Two days later, on January 29, Mars will reach opposition – risias an added bonus for skywatchers on the night of it’s opposition Mars will pair up with the full Moon, gliding together across the night sky – separated by only 6 degrees – about 12 full moon disks apart.
As the two planets slowly converge along their orbits, earthbound telescopes have begun resolving ever finer details on the disk of Mars. You can see the round disk of the planet through binoculars and a small telescope about 5 to 6 inches will show details like the Martian South polar cap and other surface features.
Mars makes a close pass by Earth every 2 years and while this planetary encounter is not the tightest (2003 opposition was only 56 million km), our neighboring world is easy to spot even with the naked eye. When you see Mars rising above the eastern horizon after sunset this week, just think that its distinctive orange-hue is due to the sunlight relfecting off the iron-rich Martian deserts.
Also wrote a small article on this for National Geographic
Tags: Mars, opposition
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NASA just announced that the intrepid Mars rover ‘Spirit’ is about to begin a new, and most likely, final chapter in its adventures. The poor little robotic geologist has been stuck in a sand trap since April of last year and despite numerous attempts to free it – it hasn’t budged much. So today JPL engineers have put up the white flag and are officially giving up trying to free it and have designated the dinner-table sized rover as a stationary science platform.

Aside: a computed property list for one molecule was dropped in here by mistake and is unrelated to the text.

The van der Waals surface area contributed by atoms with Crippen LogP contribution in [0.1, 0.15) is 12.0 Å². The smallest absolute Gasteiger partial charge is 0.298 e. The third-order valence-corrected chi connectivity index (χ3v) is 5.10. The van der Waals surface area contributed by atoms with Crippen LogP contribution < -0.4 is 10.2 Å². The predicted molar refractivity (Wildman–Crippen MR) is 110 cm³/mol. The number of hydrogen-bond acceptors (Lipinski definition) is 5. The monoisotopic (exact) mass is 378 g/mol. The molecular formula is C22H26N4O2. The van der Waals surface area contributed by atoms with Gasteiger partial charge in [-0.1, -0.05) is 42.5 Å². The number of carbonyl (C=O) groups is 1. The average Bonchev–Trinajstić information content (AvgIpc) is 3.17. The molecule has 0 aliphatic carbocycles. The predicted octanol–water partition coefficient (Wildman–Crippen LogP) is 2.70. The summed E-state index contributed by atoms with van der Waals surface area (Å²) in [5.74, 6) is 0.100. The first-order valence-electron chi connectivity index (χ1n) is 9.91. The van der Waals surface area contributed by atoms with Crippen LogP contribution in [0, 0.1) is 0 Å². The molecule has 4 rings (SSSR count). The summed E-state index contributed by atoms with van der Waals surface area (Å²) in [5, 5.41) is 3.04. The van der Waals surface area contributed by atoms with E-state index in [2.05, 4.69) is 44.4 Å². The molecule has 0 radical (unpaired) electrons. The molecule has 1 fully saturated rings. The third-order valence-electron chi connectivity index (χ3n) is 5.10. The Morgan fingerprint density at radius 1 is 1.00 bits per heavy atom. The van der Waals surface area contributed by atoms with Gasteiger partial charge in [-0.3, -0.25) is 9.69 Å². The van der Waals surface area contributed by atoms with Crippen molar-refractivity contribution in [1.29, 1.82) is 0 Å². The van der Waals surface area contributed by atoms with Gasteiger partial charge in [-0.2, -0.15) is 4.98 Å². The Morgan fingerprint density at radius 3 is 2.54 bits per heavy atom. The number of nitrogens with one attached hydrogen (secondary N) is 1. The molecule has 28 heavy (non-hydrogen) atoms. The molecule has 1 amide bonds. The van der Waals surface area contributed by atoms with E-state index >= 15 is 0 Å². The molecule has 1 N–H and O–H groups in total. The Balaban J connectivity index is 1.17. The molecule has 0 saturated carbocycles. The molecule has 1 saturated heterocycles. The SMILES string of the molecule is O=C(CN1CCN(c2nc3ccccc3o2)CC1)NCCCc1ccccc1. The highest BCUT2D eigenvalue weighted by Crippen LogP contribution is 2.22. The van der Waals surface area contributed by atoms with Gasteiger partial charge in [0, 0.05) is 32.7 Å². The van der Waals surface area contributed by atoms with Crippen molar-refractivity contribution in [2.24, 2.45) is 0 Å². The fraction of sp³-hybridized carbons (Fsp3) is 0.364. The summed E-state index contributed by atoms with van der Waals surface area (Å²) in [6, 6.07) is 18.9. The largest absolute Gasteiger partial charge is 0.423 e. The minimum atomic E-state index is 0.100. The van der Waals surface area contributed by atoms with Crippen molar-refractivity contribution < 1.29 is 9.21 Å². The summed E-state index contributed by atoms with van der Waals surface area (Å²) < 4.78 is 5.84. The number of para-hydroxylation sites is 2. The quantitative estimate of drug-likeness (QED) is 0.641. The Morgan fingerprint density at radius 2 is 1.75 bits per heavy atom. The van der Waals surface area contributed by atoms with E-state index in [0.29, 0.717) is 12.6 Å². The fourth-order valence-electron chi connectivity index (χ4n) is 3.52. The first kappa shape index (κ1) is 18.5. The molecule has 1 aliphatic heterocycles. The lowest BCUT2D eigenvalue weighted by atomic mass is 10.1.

“Spirit is not dead; it has just entered another phase of its long life,” said Doug McCuistion, director of the Mars Exploration Program at NASA Headquarters in Washington. “We told the world last year that attempts to set the beloved robot free may not be successful. It looks like Spirit’s current location on Mars will be its final resting place.”
However the race is on to get the rover inched into the right orientation so that it can survive the approaching intense Martian winter. If it’s table-top solar panels can’t get the most solar energy possible, Spirit’s electronics will freeze to death. “Getting through the winter will all come down to temperature and how cold the rover electronics will get,” said John Callas, project manager at JPL for Spirit and its twin rover, Opportunity. “Every bit of energy produced by Spirit’s solar arrays will go into keeping the rover’s critical electronics warm, either by having the electronics onor by turning on essential heaters.”